At our first Iftar a wonderfully diverse group of faith leaders gathered together to participate as guests of the Islamic Center of Southern California in their “Breaking of the Fast” or Iftar as part of the holy month of Ramadan.

Invited by The Guibord Center, the group included Buddhists and a Brahma Kumari, Sufis and Swamis, Roman Catholics, Episcopalians and other Christians and Jews along with many varied spiritually-minded and faithful people.

More than half of those in attendance had never stepped inside a mosque before. They were treated to an evening that all agreed will feed them in the deepest way for many years to come.

“Let us begin in the name of God, the Most Compassionate, the Most Merciful.” With these familiar and blessed words,  Jihad Turk, the director for the Islamic Center for several years, offered his welcome and acknowledgement that the Islamic Center was thrilled to have the opportunity to share “the Breaking of the Fast”  – the Iftar experience –  in partnership and reciprocation for the many kindnesses and meaningful programs extended to them by The Guibord Center.

“It is important that we are together in times of great hardship and sorrow and, that we are also together in times of great joy

Ramadan is the high point of the Islamic calendar.

With gentle humor and touching faithfulness Jihad Turk began to open up for those gathered the very heart of the purpose and practice of Ramadan, this holiest of times for all faithful Muslims throughout the world. While a number of those in attendance expected to hear about rules, what they heard instead was about compassion and  opening one’s self to God through connecting with the suffering of others.

He shared the few verses of the Qur’an that talk about fasting and explained that “in the Islamic tradition fasting means thirty days of no eating or drinking or having intimate relations with one’s spouse (or anyone else for that matter!) from an hour or hour and a half before the sun comes up until it sets. That is the minimum, that’s the foundation, the basis of what a fast is BUT as was emphasized by Mohammad, the Prophet of Islam, the moral leader,.. to have any animosity, or anger, or be engaged in gossip or any other kind of misconduct defeats the purpose of the fast.

Speaking ill of someone behind their back is a great calamity, a great sin in the eyes of God.

“It is important for Muslims to take this month seriously in its comprehensive understanding or imperative to fast from food and drink to sensitize the heart and soul to the plight of those who are hungry, to the plight of those who are poor and who are indigent, who do not have access to water or food whenever they feel thirsty or hungry so that it makes us generous. In that sensitivity that one might develop in the heart as a consequence of fasting, the expectation is and the experience has been that when one has the right frame of mind, one develops great sensitivity of the heart to all issues of morality and injustice and oppression.”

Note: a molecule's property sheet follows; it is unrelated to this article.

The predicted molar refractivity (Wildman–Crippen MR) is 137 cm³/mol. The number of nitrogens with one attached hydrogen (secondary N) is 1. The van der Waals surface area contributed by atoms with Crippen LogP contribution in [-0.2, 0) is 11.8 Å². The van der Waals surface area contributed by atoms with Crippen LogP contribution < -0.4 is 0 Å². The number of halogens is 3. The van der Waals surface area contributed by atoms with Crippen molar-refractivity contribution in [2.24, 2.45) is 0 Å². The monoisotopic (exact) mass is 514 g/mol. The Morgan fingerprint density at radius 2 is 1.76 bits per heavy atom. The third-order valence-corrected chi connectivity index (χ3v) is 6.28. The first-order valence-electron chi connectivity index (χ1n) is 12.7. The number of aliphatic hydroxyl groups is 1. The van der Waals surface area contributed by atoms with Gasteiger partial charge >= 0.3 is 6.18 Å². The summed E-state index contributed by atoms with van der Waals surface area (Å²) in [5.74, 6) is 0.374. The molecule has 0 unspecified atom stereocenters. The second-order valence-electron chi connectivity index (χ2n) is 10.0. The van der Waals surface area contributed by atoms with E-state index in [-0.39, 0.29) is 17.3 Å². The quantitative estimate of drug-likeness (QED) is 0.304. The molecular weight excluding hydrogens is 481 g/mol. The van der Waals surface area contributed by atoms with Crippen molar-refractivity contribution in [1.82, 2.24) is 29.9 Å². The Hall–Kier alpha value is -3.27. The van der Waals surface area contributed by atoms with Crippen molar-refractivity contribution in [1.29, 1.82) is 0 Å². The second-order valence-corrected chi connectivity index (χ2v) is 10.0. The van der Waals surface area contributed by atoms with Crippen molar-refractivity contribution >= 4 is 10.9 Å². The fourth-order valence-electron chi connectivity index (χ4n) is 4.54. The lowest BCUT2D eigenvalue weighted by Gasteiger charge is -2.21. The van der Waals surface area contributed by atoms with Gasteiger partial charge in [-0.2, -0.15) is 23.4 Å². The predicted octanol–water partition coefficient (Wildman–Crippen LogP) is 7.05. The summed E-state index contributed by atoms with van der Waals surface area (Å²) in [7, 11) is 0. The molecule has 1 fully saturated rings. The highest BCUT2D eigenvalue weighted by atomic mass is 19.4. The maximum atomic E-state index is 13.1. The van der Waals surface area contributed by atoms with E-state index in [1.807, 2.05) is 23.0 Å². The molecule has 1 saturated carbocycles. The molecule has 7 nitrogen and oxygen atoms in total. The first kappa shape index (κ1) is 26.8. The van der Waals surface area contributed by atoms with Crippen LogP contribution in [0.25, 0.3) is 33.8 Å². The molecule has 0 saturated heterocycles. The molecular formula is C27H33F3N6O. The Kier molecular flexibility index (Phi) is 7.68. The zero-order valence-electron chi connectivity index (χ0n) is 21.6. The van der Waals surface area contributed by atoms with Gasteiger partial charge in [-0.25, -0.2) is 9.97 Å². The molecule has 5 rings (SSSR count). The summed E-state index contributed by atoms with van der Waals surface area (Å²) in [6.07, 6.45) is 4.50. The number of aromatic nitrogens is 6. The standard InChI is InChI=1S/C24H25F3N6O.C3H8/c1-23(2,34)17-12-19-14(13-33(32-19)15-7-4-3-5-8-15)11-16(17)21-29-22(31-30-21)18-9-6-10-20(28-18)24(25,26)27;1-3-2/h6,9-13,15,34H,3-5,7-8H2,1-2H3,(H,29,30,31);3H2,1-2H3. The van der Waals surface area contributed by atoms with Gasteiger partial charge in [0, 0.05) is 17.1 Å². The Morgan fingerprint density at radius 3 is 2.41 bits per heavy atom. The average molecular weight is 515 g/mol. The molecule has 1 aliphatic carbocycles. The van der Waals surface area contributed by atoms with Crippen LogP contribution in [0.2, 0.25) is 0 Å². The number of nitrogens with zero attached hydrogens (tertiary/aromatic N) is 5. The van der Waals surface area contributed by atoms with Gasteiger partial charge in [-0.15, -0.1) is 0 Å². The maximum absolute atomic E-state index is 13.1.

“And so this month is a month of refinement of the soul, of developing a subtleness and suppleness of the heart to open the heart to receive guidance.”

…”God is communicating to each of us in a subtle way but sometimes our hearts are impervious to that communication because they have become hardened. This is a motif in the Qur’an talking about the heart and how it becomes hardened…”

“The idea is that in the effort that you make towards God, you are exercising your heart muscle and it is becoming stronger but in a somewhat paradoxical way it is becoming softer at the same time. It is becoming exercised in work so that it can perceive the communication that God is sending our way, the communication that helps us make righteous decisions.”

“The month of Ramadan is a month of fasting and of trying to grow in our subtlety and sophistication and grow from the essence of our being closer to God and closer to our fellow human beings in the process… It is a month of transformation of the heart…. It is a time of reconnecting to scripture…It is a time of community… of a spirit of generosity and giving.”

The guests of The Guibord Center certainly experienced that generosity. Jihad invited them to gather at tables to share with one another the places in each of their own hearts that responded to the invitation of Ramadan. Those engaged conversations only ended with The Call to Prayer that heralded the end of the fast with dates and a small potion of fruit. Everyone was invited to participate in the prayers by either joining in actively or by being respectful witnesses.

All then share in the meal and further conversation. There was plenty of time for questions and comments. And this part of the evening ended with the invitation to join in the program that began at nine each of the thirty nights of Ramadan that included readers reciting a thirtieth of the Qur’an in beautiful 7th century Arabic for an hour with the English translation on a screen, followed by a brief commentary, followed by the evening prayers with nearly another hour of additional prayers.

As one does without food and drink and intimate relations and instead immerses one’s self in prayer and scripture, the heart transforms and one moves closer to God and to others.

Those gathered left feeling blessed as well as fed.